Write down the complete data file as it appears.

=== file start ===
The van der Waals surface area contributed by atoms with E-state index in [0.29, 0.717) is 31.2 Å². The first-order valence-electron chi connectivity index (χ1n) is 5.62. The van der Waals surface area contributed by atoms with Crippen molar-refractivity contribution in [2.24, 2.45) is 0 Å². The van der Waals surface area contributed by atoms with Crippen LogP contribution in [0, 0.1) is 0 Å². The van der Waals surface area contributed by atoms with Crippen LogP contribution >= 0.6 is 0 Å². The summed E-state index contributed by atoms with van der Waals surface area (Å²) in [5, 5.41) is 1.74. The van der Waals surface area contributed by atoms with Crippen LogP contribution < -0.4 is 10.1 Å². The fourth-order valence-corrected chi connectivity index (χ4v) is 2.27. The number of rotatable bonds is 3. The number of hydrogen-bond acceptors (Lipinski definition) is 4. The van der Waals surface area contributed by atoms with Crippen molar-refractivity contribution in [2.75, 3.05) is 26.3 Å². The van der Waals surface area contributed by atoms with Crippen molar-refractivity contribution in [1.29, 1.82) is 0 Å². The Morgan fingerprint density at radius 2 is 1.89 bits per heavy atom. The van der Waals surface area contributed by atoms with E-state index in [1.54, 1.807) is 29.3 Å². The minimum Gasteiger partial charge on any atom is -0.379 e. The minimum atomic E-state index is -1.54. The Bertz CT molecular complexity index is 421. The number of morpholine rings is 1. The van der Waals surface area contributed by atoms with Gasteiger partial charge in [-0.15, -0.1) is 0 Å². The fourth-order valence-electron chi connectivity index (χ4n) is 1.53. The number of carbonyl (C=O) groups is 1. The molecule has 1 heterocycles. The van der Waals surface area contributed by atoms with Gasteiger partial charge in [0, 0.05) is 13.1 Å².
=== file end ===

The van der Waals surface area contributed by atoms with E-state index in [0.29, 0.717) is 31.2 Å². The first-order valence-electron chi connectivity index (χ1n) is 5.62. The van der Waals surface area contributed by atoms with Crippen molar-refractivity contribution in [2.24, 2.45) is 0 Å². The van der Waals surface area contributed by atoms with Crippen LogP contribution in [0, 0.1) is 0 Å². The van der Waals surface area contributed by atoms with Crippen LogP contribution >= 0.6 is 0 Å². The summed E-state index contributed by atoms with van der Waals surface area (Å²) in [5, 5.41) is 1.74. The van der Waals surface area contributed by atoms with Crippen LogP contribution < -0.4 is 10.1 Å². The fourth-order valence-corrected chi connectivity index (χ4v) is 2.27. The number of rotatable bonds is 3. The number of hydrogen-bond acceptors (Lipinski definition) is 4. The van der Waals surface area contributed by atoms with Crippen molar-refractivity contribution in [2.75, 3.05) is 26.3 Å². The van der Waals surface area contributed by atoms with Crippen molar-refractivity contribution in [1.29, 1.82) is 0 Å². The Morgan fingerprint density at radius 2 is 1.89 bits per heavy atom. The van der Waals surface area contributed by atoms with E-state index in [1.54, 1.807) is 29.3 Å². The minimum Gasteiger partial charge on any atom is -0.379 e. The minimum atomic E-state index is -1.54. The Bertz CT molecular complexity index is 421. The number of morpholine rings is 1. The van der Waals surface area contributed by atoms with Gasteiger partial charge in [-0.15, -0.1) is 0 Å². The fourth-order valence-electron chi connectivity index (χ4n) is 1.53. The number of carbonyl (C=O) groups is 1. The molecule has 1 heterocycles. The van der Waals surface area contributed by atoms with Gasteiger partial charge in [0, 0.05) is 13.1 Å².